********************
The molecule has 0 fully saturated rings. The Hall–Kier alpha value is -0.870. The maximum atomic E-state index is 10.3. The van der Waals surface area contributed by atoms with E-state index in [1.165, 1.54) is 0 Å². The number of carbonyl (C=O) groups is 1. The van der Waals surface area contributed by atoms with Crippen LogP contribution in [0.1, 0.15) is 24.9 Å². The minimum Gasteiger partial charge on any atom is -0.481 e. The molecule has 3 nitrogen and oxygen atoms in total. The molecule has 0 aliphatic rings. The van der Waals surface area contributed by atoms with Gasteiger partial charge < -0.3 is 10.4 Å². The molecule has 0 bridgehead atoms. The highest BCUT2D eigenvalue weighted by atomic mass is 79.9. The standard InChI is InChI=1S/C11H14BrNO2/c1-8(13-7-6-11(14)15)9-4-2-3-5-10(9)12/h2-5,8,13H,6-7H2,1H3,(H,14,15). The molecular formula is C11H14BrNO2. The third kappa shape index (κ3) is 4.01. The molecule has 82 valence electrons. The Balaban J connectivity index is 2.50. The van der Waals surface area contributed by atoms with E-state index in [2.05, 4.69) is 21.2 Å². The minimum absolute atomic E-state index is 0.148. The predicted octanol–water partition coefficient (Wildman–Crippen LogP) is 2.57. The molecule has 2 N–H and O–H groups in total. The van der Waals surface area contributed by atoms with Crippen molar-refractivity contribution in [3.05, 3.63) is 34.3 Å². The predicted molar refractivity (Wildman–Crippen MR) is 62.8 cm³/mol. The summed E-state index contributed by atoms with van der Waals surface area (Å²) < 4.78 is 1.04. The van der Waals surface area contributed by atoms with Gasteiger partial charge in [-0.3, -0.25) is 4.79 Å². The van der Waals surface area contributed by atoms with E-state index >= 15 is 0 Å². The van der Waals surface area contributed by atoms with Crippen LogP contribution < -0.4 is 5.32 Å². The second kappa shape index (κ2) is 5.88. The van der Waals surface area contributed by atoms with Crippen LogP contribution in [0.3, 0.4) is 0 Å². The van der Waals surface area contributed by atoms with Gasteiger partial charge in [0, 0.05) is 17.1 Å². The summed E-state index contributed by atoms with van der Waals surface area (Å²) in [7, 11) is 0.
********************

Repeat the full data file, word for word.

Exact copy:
The molecule has 0 fully saturated rings. The Hall–Kier alpha value is -0.870. The maximum atomic E-state index is 10.3. The van der Waals surface area contributed by atoms with E-state index in [1.165, 1.54) is 0 Å². The number of carbonyl (C=O) groups is 1. The van der Waals surface area contributed by atoms with Crippen LogP contribution in [0.1, 0.15) is 24.9 Å². The minimum Gasteiger partial charge on any atom is -0.481 e. The molecule has 3 nitrogen and oxygen atoms in total. The molecule has 0 aliphatic rings. The van der Waals surface area contributed by atoms with Gasteiger partial charge < -0.3 is 10.4 Å². The molecule has 0 bridgehead atoms. The highest BCUT2D eigenvalue weighted by atomic mass is 79.9. The standard InChI is InChI=1S/C11H14BrNO2/c1-8(13-7-6-11(14)15)9-4-2-3-5-10(9)12/h2-5,8,13H,6-7H2,1H3,(H,14,15). The molecular formula is C11H14BrNO2. The third kappa shape index (κ3) is 4.01. The molecule has 82 valence electrons. The Balaban J connectivity index is 2.50. The van der Waals surface area contributed by atoms with E-state index in [2.05, 4.69) is 21.2 Å². The minimum absolute atomic E-state index is 0.148. The predicted octanol–water partition coefficient (Wildman–Crippen LogP) is 2.57. The molecule has 2 N–H and O–H groups in total. The van der Waals surface area contributed by atoms with Crippen molar-refractivity contribution in [3.05, 3.63) is 34.3 Å². The predicted molar refractivity (Wildman–Crippen MR) is 62.8 cm³/mol. The summed E-state index contributed by atoms with van der Waals surface area (Å²) < 4.78 is 1.04. The van der Waals surface area contributed by atoms with Gasteiger partial charge in [-0.3, -0.25) is 4.79 Å². The van der Waals surface area contributed by atoms with E-state index >= 15 is 0 Å². The van der Waals surface area contributed by atoms with Crippen LogP contribution < -0.4 is 5.32 Å². The second kappa shape index (κ2) is 5.88. The van der Waals surface area contributed by atoms with Crippen LogP contribution in [0.3, 0.4) is 0 Å². The van der Waals surface area contributed by atoms with Gasteiger partial charge in [0, 0.05) is 17.1 Å². The summed E-state index contributed by atoms with van der Waals surface area (Å²) in [7, 11) is 0.